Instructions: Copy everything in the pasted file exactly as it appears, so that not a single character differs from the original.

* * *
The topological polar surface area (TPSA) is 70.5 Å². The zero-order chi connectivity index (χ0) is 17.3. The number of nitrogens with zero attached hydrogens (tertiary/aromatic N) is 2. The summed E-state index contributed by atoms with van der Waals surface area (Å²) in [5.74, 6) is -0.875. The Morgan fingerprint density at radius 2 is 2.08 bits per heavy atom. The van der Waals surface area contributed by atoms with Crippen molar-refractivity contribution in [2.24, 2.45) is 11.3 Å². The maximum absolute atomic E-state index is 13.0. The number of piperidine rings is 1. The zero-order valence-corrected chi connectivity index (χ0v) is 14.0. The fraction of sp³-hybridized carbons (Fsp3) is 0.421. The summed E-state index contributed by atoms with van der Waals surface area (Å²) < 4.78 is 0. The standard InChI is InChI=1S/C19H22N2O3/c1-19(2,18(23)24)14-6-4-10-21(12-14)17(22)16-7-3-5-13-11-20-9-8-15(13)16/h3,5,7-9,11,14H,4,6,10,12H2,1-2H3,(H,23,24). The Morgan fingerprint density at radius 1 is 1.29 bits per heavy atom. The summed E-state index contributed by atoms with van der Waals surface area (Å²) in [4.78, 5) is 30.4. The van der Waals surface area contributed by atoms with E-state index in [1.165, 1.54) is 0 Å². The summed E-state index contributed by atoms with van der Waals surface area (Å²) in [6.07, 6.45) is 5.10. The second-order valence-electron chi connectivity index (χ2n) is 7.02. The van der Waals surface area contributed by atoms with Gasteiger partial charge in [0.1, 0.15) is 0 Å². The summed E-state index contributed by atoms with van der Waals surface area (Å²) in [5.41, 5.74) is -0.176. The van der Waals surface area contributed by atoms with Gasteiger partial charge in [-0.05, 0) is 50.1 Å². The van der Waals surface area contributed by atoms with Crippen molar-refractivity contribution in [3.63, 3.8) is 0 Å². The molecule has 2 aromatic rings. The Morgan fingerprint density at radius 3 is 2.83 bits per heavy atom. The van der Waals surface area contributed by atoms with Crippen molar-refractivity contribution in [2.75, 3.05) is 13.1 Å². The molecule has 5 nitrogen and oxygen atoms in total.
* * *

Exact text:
The topological polar surface area (TPSA) is 70.5 Å². The zero-order chi connectivity index (χ0) is 17.3. The number of nitrogens with zero attached hydrogens (tertiary/aromatic N) is 2. The summed E-state index contributed by atoms with van der Waals surface area (Å²) in [5.74, 6) is -0.875. The Morgan fingerprint density at radius 2 is 2.08 bits per heavy atom. The van der Waals surface area contributed by atoms with Crippen molar-refractivity contribution in [2.24, 2.45) is 11.3 Å². The maximum absolute atomic E-state index is 13.0. The number of piperidine rings is 1. The zero-order valence-corrected chi connectivity index (χ0v) is 14.0. The fraction of sp³-hybridized carbons (Fsp3) is 0.421. The summed E-state index contributed by atoms with van der Waals surface area (Å²) < 4.78 is 0. The standard InChI is InChI=1S/C19H22N2O3/c1-19(2,18(23)24)14-6-4-10-21(12-14)17(22)16-7-3-5-13-11-20-9-8-15(13)16/h3,5,7-9,11,14H,4,6,10,12H2,1-2H3,(H,23,24). The Morgan fingerprint density at radius 1 is 1.29 bits per heavy atom. The summed E-state index contributed by atoms with van der Waals surface area (Å²) in [4.78, 5) is 30.4. The van der Waals surface area contributed by atoms with E-state index in [1.165, 1.54) is 0 Å². The summed E-state index contributed by atoms with van der Waals surface area (Å²) in [6.07, 6.45) is 5.10. The second-order valence-electron chi connectivity index (χ2n) is 7.02. The van der Waals surface area contributed by atoms with Gasteiger partial charge in [0.1, 0.15) is 0 Å². The summed E-state index contributed by atoms with van der Waals surface area (Å²) in [5.41, 5.74) is -0.176. The van der Waals surface area contributed by atoms with Gasteiger partial charge in [-0.05, 0) is 50.1 Å². The van der Waals surface area contributed by atoms with Crippen molar-refractivity contribution in [3.63, 3.8) is 0 Å². The molecule has 2 aromatic rings. The Morgan fingerprint density at radius 3 is 2.83 bits per heavy atom. The van der Waals surface area contributed by atoms with Crippen molar-refractivity contribution in [2.75, 3.05) is 13.1 Å². The molecule has 5 nitrogen and oxygen atoms in total.